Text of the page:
Autumnal Equinox was September 23 and Ohigan has also passed. You can feel the weather change during the day from hot to warm and the nights are cool to cold. The leaves on the trees are beginning to change to fall colors. People are changing too. There are less people wearing shorts and T-shirts during the day. Children are already back in school, many of the summer fruit have already been harvested.
There is one fruit that is still on the tree and may take a few more weeks to ripen. It is the persimmon. In Japanese, it’s called kaki. There are two major types of persimmon, Fuyu and Hachiya. Fuyu are flat and squatty and will sit nicely on its bottom. The Hachiya is acorn shaped. Both have green hats called calyx. The calyx has been studied and found to have high amount of tannin which makes the persimmon astringent. In Chinese medicine, it is used for healing and treating high blood pressure, bleeding hemorrhoids, constipation and many other ailments.
I’m sure you are more interested in the eating of kaki than the medicinal use. As the days get shorter and the nights get longer, the color of the kaki will change from green to orange. Both Fuyu and Hachiya have similar orange skin color. If you have a Fuyu tree, you will be able to enjoy the sweet flesh of the kaki. Fuyu can be eaten when they are still hard like an apple although there is more sweetness if the fruit turns a full bright orange. The Hachiya is a different matter. Hachiya are astringent (shibui) even if it is bright orange. The Hachiya kaki must be very ripe or like a water balloon to be eaten. Another method I’ve read is to put unripen Hachiya in the freezer overnight and the next morning, you will have ripe Hachiya ready to eat raw.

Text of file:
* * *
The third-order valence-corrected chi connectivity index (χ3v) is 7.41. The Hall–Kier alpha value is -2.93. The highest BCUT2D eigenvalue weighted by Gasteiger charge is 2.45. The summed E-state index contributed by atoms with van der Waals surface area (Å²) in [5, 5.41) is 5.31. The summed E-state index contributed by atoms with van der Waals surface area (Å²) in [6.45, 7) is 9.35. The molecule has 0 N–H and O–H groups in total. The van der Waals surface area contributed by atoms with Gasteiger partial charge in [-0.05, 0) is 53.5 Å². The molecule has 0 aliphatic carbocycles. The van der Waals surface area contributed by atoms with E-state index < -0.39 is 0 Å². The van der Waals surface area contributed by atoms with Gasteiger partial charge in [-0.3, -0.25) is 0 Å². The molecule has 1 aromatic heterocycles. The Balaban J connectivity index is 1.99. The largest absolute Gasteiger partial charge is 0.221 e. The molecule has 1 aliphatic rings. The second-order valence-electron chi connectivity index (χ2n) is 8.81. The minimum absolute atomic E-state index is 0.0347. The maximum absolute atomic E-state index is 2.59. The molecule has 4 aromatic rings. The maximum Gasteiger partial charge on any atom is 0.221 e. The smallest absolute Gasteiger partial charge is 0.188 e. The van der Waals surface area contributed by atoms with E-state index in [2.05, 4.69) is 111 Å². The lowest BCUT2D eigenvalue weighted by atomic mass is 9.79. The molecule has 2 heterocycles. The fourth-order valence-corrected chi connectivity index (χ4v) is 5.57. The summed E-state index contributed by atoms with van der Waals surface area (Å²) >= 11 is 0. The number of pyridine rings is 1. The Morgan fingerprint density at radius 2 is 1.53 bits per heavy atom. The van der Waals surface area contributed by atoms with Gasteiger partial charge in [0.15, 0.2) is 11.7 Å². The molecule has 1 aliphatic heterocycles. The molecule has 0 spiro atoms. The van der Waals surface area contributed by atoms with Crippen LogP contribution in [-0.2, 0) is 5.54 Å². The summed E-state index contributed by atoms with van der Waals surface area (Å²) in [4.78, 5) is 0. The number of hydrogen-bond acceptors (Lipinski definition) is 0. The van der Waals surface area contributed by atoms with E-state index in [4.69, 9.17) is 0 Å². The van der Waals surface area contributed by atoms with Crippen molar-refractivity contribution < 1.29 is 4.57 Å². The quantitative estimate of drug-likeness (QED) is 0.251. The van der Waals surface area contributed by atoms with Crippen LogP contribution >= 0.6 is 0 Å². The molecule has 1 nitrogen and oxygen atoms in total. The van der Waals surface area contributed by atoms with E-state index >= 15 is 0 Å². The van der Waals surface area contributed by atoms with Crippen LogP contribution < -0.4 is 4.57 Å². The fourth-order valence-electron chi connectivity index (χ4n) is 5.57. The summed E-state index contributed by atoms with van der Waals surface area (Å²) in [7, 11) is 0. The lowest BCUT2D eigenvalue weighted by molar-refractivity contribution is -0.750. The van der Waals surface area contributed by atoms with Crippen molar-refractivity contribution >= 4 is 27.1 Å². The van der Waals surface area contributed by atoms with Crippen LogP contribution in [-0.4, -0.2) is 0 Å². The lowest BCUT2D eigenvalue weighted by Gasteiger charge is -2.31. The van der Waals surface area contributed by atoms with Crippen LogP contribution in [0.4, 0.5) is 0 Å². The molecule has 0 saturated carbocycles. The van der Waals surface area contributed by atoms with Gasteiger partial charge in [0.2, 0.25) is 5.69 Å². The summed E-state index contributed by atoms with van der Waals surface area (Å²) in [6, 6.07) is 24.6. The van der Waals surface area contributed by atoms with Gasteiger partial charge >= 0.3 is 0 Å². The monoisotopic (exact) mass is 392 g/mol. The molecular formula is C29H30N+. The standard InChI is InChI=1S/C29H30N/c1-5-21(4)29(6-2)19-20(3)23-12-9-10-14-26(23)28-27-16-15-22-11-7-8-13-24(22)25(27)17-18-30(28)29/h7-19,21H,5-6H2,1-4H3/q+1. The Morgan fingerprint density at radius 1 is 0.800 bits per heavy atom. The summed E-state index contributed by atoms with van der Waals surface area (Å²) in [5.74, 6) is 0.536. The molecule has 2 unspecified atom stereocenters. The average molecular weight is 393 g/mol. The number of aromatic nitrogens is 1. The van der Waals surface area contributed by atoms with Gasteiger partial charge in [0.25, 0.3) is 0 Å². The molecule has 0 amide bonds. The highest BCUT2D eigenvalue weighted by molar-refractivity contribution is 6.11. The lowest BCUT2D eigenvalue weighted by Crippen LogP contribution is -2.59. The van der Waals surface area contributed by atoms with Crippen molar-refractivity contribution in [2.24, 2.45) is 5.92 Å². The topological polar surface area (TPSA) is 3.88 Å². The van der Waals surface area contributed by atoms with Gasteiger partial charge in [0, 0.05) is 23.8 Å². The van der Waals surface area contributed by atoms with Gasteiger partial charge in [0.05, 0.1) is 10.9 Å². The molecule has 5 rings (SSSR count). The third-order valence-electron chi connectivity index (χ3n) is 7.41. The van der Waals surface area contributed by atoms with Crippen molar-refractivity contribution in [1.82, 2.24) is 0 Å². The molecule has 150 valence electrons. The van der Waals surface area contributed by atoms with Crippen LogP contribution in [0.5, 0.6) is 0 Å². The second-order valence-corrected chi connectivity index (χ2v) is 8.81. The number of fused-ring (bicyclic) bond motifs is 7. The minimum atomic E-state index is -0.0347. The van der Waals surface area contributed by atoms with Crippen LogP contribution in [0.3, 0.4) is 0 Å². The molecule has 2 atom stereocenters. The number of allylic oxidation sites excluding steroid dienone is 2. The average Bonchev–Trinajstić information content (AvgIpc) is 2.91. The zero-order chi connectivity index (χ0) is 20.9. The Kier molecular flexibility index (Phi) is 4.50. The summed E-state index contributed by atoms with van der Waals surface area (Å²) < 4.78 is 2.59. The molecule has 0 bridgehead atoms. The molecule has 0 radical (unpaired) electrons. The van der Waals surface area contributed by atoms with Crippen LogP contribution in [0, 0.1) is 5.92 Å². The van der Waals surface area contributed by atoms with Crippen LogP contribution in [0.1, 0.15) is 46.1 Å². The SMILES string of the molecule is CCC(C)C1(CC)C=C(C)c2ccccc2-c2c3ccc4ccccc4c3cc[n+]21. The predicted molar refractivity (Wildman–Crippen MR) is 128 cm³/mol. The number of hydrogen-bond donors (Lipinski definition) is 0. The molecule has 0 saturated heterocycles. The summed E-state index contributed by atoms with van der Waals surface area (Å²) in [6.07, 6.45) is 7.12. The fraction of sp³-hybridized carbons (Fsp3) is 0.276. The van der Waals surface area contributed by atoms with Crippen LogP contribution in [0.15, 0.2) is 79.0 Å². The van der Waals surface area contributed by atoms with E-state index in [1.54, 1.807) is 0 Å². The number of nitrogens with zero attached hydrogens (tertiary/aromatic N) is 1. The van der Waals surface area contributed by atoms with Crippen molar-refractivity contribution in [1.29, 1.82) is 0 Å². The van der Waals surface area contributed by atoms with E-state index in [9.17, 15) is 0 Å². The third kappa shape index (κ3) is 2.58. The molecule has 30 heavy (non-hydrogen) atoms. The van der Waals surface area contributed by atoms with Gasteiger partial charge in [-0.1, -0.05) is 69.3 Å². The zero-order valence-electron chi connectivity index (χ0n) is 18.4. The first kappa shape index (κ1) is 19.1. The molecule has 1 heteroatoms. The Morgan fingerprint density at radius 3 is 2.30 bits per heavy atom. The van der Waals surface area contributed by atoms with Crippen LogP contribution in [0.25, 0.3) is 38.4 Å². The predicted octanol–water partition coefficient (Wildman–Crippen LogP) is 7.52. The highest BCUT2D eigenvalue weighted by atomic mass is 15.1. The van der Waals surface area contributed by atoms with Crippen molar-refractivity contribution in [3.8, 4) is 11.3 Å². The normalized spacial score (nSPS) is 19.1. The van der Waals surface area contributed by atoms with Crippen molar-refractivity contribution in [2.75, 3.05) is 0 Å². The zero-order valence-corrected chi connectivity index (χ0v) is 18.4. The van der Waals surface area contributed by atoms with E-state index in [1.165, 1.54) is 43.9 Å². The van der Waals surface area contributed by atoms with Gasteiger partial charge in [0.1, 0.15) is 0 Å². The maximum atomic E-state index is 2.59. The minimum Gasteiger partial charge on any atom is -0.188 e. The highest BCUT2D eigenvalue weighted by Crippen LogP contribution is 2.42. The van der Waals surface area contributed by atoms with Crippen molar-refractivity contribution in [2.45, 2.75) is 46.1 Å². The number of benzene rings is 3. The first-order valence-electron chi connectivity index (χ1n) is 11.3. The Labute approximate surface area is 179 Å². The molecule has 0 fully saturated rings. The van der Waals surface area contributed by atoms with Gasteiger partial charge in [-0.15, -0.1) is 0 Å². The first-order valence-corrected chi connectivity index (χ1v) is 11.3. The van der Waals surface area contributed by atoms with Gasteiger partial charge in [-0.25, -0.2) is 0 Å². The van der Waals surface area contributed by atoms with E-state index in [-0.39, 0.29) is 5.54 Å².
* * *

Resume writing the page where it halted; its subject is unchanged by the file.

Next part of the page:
I love eating Fuyu kaki and find one of the best ways Hachiya kaki is in its dried form called hoshigaki. Hoshigaki means in Japanese hoshi or hosu is to dry and gaki or kaki is persimmon thus dry persimmon. Each fall as long as I can remember, my family dried kaki. Hachiya is the preferred kaki for hoshigaki. For hoshigaki, the fruit had to be picked with the at least half inch of stem intact. This is the point to where a string is tied. The Hachiya kaki are ready for drying when they are completely orange but still firm. As I recall coming home from school and seeing my grandparents and parents in the shed peeling and preparing the raw kaki for drying. My mother and grandmother did the peeling and my father and grandfather did the string-tying around the stem. Each task was important. If the peeling was poor, the finished product would not be appealing to eat and if the string was not tied properly, the kaki would fall to the ground. Eight kaki were tied to forty-inch-long string. The fruit must not touch each other or the contact points would cause mold and spoilage. 2” X 4” X 10’ were used as the drying rack. Nails were tacked to the 2” X 4” X 10’ for hanging the strung kaki. There would be between fifty and seventy-five pounds of raw kaki on each 2” X 4” X 10’. Each day, the 2” X 4” X 10’ were moved from the shed to the bright sunlight to dry. Sunlight seems to be the best method of drying. Once the skin of the peeled kaki is dry enough to handle, (one to two weeks), massaging begins. This is a tedious job necessary to break down the hard core still in the center of the kaki and to bring the sugar to the kaki surface. In about two to three weeks of sun drying and hand massaging, the hoshigaki is ready to eat.
I have found out that even though I never peeled or hung a persimmon until a few years ago, I developed the desire to process hoshigaki merely by observation. Just as my father and grandfather, my passion is to create these deliciously tasty Japanese cultural delights. I hope you too have the pleasure of preparing your own hoshigaki this season.